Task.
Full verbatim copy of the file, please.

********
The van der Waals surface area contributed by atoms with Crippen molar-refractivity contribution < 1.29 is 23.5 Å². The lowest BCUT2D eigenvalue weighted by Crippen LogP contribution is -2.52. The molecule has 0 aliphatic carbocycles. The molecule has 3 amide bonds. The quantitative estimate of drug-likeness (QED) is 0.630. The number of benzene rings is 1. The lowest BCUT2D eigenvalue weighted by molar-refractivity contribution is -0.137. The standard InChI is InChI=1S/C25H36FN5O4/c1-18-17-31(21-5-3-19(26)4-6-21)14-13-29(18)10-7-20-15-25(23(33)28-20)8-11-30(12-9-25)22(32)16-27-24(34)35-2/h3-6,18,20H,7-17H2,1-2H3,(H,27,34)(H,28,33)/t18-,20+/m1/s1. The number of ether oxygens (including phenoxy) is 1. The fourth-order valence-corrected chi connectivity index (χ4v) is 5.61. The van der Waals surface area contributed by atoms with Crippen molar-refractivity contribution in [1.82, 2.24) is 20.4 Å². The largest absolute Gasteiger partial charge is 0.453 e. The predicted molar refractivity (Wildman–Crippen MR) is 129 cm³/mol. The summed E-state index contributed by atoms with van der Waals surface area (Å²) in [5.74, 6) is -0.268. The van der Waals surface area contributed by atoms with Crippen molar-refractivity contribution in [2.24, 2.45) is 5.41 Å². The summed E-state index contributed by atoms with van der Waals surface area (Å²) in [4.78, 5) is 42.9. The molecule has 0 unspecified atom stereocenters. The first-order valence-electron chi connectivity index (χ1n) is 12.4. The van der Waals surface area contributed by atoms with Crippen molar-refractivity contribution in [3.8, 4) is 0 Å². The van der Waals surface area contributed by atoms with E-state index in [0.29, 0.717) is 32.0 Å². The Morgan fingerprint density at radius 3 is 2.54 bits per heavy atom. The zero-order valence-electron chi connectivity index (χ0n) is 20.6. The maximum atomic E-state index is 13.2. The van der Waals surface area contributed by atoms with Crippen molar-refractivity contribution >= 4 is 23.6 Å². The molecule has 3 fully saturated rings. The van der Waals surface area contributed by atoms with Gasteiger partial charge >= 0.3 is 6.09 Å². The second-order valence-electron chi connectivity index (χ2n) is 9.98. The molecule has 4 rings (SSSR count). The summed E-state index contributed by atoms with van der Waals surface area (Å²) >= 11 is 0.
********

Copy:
The van der Waals surface area contributed by atoms with Crippen molar-refractivity contribution < 1.29 is 23.5 Å². The lowest BCUT2D eigenvalue weighted by Crippen LogP contribution is -2.52. The molecule has 0 aliphatic carbocycles. The molecule has 3 amide bonds. The quantitative estimate of drug-likeness (QED) is 0.630. The number of benzene rings is 1. The lowest BCUT2D eigenvalue weighted by molar-refractivity contribution is -0.137. The standard InChI is InChI=1S/C25H36FN5O4/c1-18-17-31(21-5-3-19(26)4-6-21)14-13-29(18)10-7-20-15-25(23(33)28-20)8-11-30(12-9-25)22(32)16-27-24(34)35-2/h3-6,18,20H,7-17H2,1-2H3,(H,27,34)(H,28,33)/t18-,20+/m1/s1. The number of ether oxygens (including phenoxy) is 1. The fourth-order valence-corrected chi connectivity index (χ4v) is 5.61. The van der Waals surface area contributed by atoms with Crippen molar-refractivity contribution in [1.82, 2.24) is 20.4 Å². The largest absolute Gasteiger partial charge is 0.453 e. The predicted molar refractivity (Wildman–Crippen MR) is 129 cm³/mol. The summed E-state index contributed by atoms with van der Waals surface area (Å²) in [5.74, 6) is -0.268. The van der Waals surface area contributed by atoms with Crippen molar-refractivity contribution in [2.24, 2.45) is 5.41 Å². The summed E-state index contributed by atoms with van der Waals surface area (Å²) in [4.78, 5) is 42.9. The molecule has 0 unspecified atom stereocenters. The first-order valence-electron chi connectivity index (χ1n) is 12.4. The van der Waals surface area contributed by atoms with Crippen molar-refractivity contribution in [3.8, 4) is 0 Å². The van der Waals surface area contributed by atoms with E-state index in [0.29, 0.717) is 32.0 Å². The Morgan fingerprint density at radius 3 is 2.54 bits per heavy atom. The zero-order valence-electron chi connectivity index (χ0n) is 20.6. The maximum atomic E-state index is 13.2. The van der Waals surface area contributed by atoms with Crippen molar-refractivity contribution >= 4 is 23.6 Å². The molecule has 3 fully saturated rings. The van der Waals surface area contributed by atoms with Gasteiger partial charge >= 0.3 is 6.09 Å². The second-order valence-electron chi connectivity index (χ2n) is 9.98. The molecule has 4 rings (SSSR count). The summed E-state index contributed by atoms with van der Waals surface area (Å²) >= 11 is 0.